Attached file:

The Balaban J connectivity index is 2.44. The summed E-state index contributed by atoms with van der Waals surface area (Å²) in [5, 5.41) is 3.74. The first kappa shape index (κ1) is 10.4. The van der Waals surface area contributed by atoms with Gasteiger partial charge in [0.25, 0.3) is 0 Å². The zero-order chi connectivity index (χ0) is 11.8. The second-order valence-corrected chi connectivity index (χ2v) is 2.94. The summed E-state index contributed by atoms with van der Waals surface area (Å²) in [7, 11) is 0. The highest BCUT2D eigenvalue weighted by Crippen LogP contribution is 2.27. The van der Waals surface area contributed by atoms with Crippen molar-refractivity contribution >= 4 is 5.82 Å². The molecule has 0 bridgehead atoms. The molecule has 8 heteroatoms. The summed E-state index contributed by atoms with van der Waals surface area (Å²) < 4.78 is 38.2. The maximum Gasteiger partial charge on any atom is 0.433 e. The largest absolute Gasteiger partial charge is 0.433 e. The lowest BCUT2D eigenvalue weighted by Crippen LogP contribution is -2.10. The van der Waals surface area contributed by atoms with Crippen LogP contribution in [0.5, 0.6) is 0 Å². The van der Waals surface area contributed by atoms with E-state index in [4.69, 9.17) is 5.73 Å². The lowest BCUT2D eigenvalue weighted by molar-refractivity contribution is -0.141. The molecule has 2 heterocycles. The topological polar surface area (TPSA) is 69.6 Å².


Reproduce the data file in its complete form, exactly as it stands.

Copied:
The Balaban J connectivity index is 2.44. The summed E-state index contributed by atoms with van der Waals surface area (Å²) in [5, 5.41) is 3.74. The first kappa shape index (κ1) is 10.4. The van der Waals surface area contributed by atoms with Gasteiger partial charge in [0.25, 0.3) is 0 Å². The zero-order chi connectivity index (χ0) is 11.8. The second-order valence-corrected chi connectivity index (χ2v) is 2.94. The summed E-state index contributed by atoms with van der Waals surface area (Å²) in [7, 11) is 0. The highest BCUT2D eigenvalue weighted by Crippen LogP contribution is 2.27. The van der Waals surface area contributed by atoms with Crippen molar-refractivity contribution >= 4 is 5.82 Å². The molecule has 0 bridgehead atoms. The molecule has 8 heteroatoms. The summed E-state index contributed by atoms with van der Waals surface area (Å²) < 4.78 is 38.2. The maximum Gasteiger partial charge on any atom is 0.433 e. The largest absolute Gasteiger partial charge is 0.433 e. The lowest BCUT2D eigenvalue weighted by Crippen LogP contribution is -2.10. The van der Waals surface area contributed by atoms with Crippen LogP contribution in [0.5, 0.6) is 0 Å². The van der Waals surface area contributed by atoms with E-state index in [4.69, 9.17) is 5.73 Å². The lowest BCUT2D eigenvalue weighted by molar-refractivity contribution is -0.141. The molecule has 2 heterocycles. The topological polar surface area (TPSA) is 69.6 Å².